It’s not only those marketing online that have started using hashtags on Facebook but the average user too. I can’t help myself asking why and what value this is to the everyday Facebook account holder. We currently use sites like Twitter and Instagram to ‘follow’ people of interest and use hashtags to find tweets and photos in relation to these interests. We also hashtag our own posts to encourage people who might be interested in them. We encourage re-tweets and followers and in theory the better you are at managing these platforms the more followers you will have. For many of us these sites are a form of social competition and we hashtag to increase activity and interest in our profiles and posts.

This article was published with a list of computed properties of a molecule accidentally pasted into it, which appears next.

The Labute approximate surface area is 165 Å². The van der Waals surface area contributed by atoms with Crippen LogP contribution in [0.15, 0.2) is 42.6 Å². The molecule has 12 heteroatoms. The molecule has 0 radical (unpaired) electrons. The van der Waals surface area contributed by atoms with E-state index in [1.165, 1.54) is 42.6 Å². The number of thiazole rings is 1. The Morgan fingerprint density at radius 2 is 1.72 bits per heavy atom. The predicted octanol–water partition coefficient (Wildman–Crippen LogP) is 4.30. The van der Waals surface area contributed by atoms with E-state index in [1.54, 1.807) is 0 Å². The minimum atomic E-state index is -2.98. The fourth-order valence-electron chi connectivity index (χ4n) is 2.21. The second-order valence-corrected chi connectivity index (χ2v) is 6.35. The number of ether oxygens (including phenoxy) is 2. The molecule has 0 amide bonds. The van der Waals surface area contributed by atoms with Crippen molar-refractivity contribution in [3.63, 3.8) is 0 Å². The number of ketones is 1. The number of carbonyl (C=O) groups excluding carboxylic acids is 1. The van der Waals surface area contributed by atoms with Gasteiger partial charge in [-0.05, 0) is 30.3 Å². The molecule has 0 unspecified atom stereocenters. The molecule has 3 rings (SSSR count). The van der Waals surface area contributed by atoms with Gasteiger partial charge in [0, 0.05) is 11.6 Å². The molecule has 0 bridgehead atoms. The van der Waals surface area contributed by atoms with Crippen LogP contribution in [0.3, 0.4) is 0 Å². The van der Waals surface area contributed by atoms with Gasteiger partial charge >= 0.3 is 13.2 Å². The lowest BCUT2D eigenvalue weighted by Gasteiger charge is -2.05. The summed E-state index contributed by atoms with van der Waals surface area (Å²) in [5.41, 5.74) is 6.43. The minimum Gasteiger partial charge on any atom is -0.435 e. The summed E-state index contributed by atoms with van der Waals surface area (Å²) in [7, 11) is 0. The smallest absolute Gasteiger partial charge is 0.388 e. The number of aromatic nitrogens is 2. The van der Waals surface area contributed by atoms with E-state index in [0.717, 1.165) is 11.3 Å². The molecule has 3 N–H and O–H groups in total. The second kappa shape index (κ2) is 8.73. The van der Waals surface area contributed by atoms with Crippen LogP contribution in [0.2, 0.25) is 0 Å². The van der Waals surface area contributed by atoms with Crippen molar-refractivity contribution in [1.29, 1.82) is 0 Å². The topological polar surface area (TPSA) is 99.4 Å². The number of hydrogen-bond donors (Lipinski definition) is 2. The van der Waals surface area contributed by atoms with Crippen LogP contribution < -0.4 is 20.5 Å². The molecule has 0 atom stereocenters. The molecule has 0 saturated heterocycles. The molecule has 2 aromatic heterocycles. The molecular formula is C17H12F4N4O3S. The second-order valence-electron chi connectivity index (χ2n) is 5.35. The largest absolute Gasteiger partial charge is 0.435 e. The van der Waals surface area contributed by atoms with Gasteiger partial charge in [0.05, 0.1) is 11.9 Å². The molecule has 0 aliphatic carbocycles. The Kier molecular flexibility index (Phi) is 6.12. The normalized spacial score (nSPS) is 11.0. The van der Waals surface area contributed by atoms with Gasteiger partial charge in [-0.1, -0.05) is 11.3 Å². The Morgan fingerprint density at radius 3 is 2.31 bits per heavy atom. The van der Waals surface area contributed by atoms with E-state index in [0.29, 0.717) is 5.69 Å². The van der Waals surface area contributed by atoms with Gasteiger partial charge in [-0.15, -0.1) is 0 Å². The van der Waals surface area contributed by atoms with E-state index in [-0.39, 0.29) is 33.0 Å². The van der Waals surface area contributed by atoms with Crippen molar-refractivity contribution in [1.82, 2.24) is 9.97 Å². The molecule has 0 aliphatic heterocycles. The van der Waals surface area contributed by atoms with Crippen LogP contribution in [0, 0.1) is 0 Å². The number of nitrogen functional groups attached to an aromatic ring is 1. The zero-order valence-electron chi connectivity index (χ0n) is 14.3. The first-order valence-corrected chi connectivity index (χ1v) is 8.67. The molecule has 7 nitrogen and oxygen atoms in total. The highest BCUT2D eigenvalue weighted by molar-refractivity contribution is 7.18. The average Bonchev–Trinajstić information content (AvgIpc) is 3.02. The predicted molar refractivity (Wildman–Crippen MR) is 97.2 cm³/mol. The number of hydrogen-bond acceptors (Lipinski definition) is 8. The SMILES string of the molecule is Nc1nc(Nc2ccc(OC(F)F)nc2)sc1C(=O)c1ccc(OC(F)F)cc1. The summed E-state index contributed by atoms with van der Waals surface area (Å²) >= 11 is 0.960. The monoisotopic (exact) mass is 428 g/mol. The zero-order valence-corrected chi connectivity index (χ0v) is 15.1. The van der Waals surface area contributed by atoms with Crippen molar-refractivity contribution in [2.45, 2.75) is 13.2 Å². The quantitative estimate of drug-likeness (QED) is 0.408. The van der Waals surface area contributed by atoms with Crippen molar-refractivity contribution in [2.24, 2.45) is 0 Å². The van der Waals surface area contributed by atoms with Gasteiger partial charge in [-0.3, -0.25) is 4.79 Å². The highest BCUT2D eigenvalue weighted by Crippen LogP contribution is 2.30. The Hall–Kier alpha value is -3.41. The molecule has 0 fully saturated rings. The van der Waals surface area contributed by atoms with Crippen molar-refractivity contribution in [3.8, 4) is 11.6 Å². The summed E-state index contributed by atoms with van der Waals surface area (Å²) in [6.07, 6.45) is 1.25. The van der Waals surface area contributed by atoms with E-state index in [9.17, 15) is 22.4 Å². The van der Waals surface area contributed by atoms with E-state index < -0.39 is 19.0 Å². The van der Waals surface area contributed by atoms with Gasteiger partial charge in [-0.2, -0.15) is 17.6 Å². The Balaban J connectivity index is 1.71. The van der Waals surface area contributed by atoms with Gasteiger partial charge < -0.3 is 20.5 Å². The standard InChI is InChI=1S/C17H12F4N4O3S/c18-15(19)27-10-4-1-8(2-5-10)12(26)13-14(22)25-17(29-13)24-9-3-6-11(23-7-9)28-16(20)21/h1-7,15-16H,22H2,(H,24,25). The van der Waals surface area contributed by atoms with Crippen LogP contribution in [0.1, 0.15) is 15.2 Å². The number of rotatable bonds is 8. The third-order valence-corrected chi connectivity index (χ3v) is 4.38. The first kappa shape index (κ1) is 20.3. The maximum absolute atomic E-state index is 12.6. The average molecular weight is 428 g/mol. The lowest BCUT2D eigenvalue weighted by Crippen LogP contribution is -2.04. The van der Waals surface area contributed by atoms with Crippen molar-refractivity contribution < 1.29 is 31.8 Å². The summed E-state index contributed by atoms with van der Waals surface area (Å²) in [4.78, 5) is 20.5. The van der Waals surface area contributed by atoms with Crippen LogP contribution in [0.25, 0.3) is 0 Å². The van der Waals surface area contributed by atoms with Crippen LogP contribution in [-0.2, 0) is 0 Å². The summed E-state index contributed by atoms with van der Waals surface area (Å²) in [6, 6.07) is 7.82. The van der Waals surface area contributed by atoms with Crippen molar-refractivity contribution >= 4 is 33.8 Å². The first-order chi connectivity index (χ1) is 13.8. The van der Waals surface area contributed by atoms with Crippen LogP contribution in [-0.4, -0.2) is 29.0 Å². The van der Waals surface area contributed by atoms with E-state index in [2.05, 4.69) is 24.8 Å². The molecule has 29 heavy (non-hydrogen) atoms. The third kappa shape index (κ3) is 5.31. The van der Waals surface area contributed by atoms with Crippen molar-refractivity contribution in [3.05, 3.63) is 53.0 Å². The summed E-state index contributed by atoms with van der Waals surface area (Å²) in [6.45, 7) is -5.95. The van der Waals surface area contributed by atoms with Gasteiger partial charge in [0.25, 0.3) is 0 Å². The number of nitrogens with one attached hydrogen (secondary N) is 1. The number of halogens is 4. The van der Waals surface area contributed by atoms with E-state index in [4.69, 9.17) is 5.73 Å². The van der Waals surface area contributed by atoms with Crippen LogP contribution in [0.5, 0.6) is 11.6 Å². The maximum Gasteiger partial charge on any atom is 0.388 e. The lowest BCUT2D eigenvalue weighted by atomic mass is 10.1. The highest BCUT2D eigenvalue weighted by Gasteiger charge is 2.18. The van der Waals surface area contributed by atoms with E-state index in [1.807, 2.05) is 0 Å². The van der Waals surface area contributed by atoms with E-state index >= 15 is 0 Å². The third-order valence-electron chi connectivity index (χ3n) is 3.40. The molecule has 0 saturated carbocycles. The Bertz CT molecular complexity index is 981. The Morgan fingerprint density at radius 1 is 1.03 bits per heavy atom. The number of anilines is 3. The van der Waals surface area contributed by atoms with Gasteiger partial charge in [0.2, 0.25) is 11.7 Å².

Facebook for most of us is very different. It is a way of keeping in touch with friends and family and whilst we encourage completely random people to follow us on other sites if an unknown friend request is received it is met by a frown and an instant rejection. For users hashtagging on Facebook is only going to increase the interest in your profile from people you don’t know and the average user may find if they are using hashtags they will have to click that friend request ‘reject’ button on a more regular basis.

Hashtags have only just launched and it is unclear whether they will take off or not. They are a fundamental element on other social media sites, but will they work for Facebook? I’m undecided, it’s just a case of waiting and finding out!

Facebook is arguably the first and most popular social media platform to be created. OK there were others before it but Facebook is usually regarded as the daddy of all social media and was the first site to gain worldwide recognition and usage. The best thing is that unlike sites like Myspace, Bebo and a whole list of others; Facebook has survived the test of time and, despite fierce competition from sites like Twitter, has more active members than any other social network in existence today.